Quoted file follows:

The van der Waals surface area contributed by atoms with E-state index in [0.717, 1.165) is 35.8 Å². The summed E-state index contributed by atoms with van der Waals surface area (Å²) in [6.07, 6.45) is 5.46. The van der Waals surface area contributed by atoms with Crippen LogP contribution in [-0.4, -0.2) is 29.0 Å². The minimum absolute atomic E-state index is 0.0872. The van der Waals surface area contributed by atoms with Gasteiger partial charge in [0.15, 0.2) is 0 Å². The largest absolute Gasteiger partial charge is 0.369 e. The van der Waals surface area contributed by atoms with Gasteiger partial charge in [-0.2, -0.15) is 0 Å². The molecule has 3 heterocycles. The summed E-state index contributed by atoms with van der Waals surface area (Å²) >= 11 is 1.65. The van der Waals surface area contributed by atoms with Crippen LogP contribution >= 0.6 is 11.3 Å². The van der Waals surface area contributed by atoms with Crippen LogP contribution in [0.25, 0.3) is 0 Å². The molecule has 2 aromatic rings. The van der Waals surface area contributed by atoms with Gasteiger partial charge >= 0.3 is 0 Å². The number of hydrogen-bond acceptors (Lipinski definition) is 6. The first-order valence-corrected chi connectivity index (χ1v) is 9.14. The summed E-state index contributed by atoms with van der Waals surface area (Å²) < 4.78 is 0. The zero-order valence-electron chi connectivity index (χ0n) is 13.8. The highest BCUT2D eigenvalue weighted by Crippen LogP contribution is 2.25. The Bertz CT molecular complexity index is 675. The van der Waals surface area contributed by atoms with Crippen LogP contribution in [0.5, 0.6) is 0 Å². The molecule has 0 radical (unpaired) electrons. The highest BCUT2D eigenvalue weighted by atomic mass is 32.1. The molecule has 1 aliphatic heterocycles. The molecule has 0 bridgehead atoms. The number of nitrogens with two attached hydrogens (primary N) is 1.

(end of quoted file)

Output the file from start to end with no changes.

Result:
The van der Waals surface area contributed by atoms with E-state index in [0.717, 1.165) is 35.8 Å². The summed E-state index contributed by atoms with van der Waals surface area (Å²) in [6.07, 6.45) is 5.46. The van der Waals surface area contributed by atoms with Crippen LogP contribution in [-0.4, -0.2) is 29.0 Å². The minimum absolute atomic E-state index is 0.0872. The van der Waals surface area contributed by atoms with Gasteiger partial charge in [0.15, 0.2) is 0 Å². The largest absolute Gasteiger partial charge is 0.369 e. The van der Waals surface area contributed by atoms with Gasteiger partial charge in [-0.2, -0.15) is 0 Å². The molecule has 3 heterocycles. The summed E-state index contributed by atoms with van der Waals surface area (Å²) >= 11 is 1.65. The van der Waals surface area contributed by atoms with Crippen LogP contribution >= 0.6 is 11.3 Å². The van der Waals surface area contributed by atoms with Crippen LogP contribution in [0.25, 0.3) is 0 Å². The molecule has 2 aromatic rings. The van der Waals surface area contributed by atoms with Gasteiger partial charge >= 0.3 is 0 Å². The number of hydrogen-bond acceptors (Lipinski definition) is 6. The first-order valence-corrected chi connectivity index (χ1v) is 9.14. The summed E-state index contributed by atoms with van der Waals surface area (Å²) < 4.78 is 0. The zero-order valence-electron chi connectivity index (χ0n) is 13.8. The highest BCUT2D eigenvalue weighted by Crippen LogP contribution is 2.25. The Bertz CT molecular complexity index is 675. The van der Waals surface area contributed by atoms with Crippen LogP contribution in [0.5, 0.6) is 0 Å². The molecule has 0 radical (unpaired) electrons. The highest BCUT2D eigenvalue weighted by atomic mass is 32.1. The molecule has 1 aliphatic heterocycles. The molecule has 0 bridgehead atoms. The number of nitrogens with two attached hydrogens (primary N) is 1.